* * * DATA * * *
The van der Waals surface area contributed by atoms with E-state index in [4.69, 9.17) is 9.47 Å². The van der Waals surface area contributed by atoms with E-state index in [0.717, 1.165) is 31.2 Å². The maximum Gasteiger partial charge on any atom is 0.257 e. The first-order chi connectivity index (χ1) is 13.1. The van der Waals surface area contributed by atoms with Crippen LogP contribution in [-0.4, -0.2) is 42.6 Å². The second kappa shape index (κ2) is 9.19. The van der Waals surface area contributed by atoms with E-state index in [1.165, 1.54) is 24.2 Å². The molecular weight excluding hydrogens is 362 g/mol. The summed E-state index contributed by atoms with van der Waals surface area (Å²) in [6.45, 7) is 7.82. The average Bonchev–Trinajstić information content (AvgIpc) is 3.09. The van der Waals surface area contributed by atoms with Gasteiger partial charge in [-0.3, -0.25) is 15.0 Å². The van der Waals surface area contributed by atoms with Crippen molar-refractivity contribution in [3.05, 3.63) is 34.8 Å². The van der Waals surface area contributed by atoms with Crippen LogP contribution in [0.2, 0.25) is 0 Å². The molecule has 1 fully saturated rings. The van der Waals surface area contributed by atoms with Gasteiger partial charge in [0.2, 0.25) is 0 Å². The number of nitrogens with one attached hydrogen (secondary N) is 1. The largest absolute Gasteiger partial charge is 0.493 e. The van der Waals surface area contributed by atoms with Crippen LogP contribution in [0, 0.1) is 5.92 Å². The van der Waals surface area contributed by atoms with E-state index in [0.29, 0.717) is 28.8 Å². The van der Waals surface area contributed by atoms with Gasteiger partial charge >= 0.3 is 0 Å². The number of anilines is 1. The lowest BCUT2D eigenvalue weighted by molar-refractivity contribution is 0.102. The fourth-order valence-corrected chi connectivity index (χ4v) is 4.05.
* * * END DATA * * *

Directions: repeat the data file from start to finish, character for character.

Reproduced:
The van der Waals surface area contributed by atoms with E-state index in [4.69, 9.17) is 9.47 Å². The van der Waals surface area contributed by atoms with E-state index in [0.717, 1.165) is 31.2 Å². The maximum Gasteiger partial charge on any atom is 0.257 e. The first-order chi connectivity index (χ1) is 13.1. The van der Waals surface area contributed by atoms with Crippen LogP contribution in [-0.4, -0.2) is 42.6 Å². The second kappa shape index (κ2) is 9.19. The van der Waals surface area contributed by atoms with E-state index in [1.165, 1.54) is 24.2 Å². The molecular weight excluding hydrogens is 362 g/mol. The summed E-state index contributed by atoms with van der Waals surface area (Å²) in [6.45, 7) is 7.82. The average Bonchev–Trinajstić information content (AvgIpc) is 3.09. The van der Waals surface area contributed by atoms with Gasteiger partial charge in [-0.3, -0.25) is 15.0 Å². The van der Waals surface area contributed by atoms with Crippen molar-refractivity contribution in [3.05, 3.63) is 34.8 Å². The van der Waals surface area contributed by atoms with Crippen LogP contribution in [0.2, 0.25) is 0 Å². The molecule has 1 fully saturated rings. The van der Waals surface area contributed by atoms with Gasteiger partial charge in [0.2, 0.25) is 0 Å². The number of nitrogens with one attached hydrogen (secondary N) is 1. The largest absolute Gasteiger partial charge is 0.493 e. The van der Waals surface area contributed by atoms with Crippen LogP contribution in [0, 0.1) is 5.92 Å². The van der Waals surface area contributed by atoms with E-state index in [0.29, 0.717) is 28.8 Å². The van der Waals surface area contributed by atoms with Gasteiger partial charge >= 0.3 is 0 Å². The number of anilines is 1. The lowest BCUT2D eigenvalue weighted by molar-refractivity contribution is 0.102. The fourth-order valence-corrected chi connectivity index (χ4v) is 4.05.